The Pulse was a brand of Lennox furnace that has been replaced by more modern models, but was one of their primary gas furnace products in the 1980s. Because gas furnaces are not frequently replaced, homes may still have these residential furnaces. Pulse furnaces are basic heating systems that use gas as fuel source and heat according to their sizing. Three different types of Pulse furnaces produced varying levels of heat, but they all worked in the same way.
The Pulse uses a thermostat system to detect temperature and begin operation. This thermostat contains much of the circuitry in the system. It closes relays and transfers sensor data so the furnace can operate within the ranges set by the house owner. Problems with the wiring can keep the thermostat from correctly sensing temperatures both within the furnace and inside the home, preventing accurate operation.
The Pulse furnace brings in gas through a gas line of its own, connected to the primary supply for the house. This line has a gas valve that opens -- with orders from the thermostat -- and sends a steady supply of gas to the burner when necessary. Of course, combustion requires oxygen as well, so the Pulse also has a supply vent that brings in air to the combustion chamber.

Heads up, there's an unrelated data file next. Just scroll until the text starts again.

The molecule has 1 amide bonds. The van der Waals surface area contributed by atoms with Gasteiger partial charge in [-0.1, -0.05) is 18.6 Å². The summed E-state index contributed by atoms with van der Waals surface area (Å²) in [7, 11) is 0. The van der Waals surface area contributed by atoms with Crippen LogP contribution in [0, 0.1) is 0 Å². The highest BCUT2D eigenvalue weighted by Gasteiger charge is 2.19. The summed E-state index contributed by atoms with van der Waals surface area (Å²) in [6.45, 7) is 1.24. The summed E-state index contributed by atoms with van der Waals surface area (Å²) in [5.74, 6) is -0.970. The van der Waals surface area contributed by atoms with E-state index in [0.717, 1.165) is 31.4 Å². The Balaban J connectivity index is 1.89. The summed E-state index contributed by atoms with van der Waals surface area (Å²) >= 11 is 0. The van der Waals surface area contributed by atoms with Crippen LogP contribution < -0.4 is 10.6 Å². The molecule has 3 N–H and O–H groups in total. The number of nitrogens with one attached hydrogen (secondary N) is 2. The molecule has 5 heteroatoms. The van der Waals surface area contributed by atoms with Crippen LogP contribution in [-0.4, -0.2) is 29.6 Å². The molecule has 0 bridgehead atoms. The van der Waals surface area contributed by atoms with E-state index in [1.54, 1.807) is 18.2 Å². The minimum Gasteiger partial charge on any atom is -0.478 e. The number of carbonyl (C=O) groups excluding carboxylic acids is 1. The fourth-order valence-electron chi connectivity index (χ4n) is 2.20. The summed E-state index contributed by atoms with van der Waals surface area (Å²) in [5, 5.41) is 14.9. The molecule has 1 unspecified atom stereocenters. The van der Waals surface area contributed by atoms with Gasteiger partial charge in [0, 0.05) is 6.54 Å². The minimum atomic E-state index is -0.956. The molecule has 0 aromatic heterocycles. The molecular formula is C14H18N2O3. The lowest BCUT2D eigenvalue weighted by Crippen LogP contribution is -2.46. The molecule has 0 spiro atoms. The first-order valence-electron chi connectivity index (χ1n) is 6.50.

The primary burner of the furnace only turns on when the furnace works, so it needs some type of ignition unit. The pilot light is a much smaller burner designed to keep lit and, when necessary light the gas flowing into the main burner, too. The pilot light has sensors, like the thermostat, that keep the Pulse from combusting too much gas and damaging the system.
The heat produced in the combustion chamber needs a way to reach the air. The furnace blower moves the air from the ductwork through the furnace. A metal component called the heat exchanger allows thermal energy to flow from its metal fins into the air. Heated, the air is pushed back out into the ductwork by the fan.